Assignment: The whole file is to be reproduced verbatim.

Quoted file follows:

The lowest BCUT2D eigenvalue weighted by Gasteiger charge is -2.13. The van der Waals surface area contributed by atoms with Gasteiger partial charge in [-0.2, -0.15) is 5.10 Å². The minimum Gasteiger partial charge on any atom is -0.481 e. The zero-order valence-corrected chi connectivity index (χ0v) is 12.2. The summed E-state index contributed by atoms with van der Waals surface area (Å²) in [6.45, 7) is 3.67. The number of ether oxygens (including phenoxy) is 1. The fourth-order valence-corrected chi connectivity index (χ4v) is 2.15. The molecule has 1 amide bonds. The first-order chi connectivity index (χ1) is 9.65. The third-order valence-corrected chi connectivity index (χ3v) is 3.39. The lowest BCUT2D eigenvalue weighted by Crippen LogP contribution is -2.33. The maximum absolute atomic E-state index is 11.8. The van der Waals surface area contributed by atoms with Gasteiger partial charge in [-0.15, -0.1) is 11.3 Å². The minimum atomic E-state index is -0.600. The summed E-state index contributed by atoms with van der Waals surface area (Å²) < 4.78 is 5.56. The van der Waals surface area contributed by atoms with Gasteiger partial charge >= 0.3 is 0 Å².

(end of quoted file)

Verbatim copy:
The lowest BCUT2D eigenvalue weighted by Gasteiger charge is -2.13. The van der Waals surface area contributed by atoms with Gasteiger partial charge in [-0.2, -0.15) is 5.10 Å². The minimum Gasteiger partial charge on any atom is -0.481 e. The zero-order valence-corrected chi connectivity index (χ0v) is 12.2. The summed E-state index contributed by atoms with van der Waals surface area (Å²) in [6.45, 7) is 3.67. The number of ether oxygens (including phenoxy) is 1. The fourth-order valence-corrected chi connectivity index (χ4v) is 2.15. The molecule has 1 amide bonds. The first-order chi connectivity index (χ1) is 9.65. The third-order valence-corrected chi connectivity index (χ3v) is 3.39. The lowest BCUT2D eigenvalue weighted by Crippen LogP contribution is -2.33. The maximum absolute atomic E-state index is 11.8. The van der Waals surface area contributed by atoms with Gasteiger partial charge in [-0.15, -0.1) is 11.3 Å². The minimum atomic E-state index is -0.600. The summed E-state index contributed by atoms with van der Waals surface area (Å²) < 4.78 is 5.56. The van der Waals surface area contributed by atoms with Gasteiger partial charge >= 0.3 is 0 Å².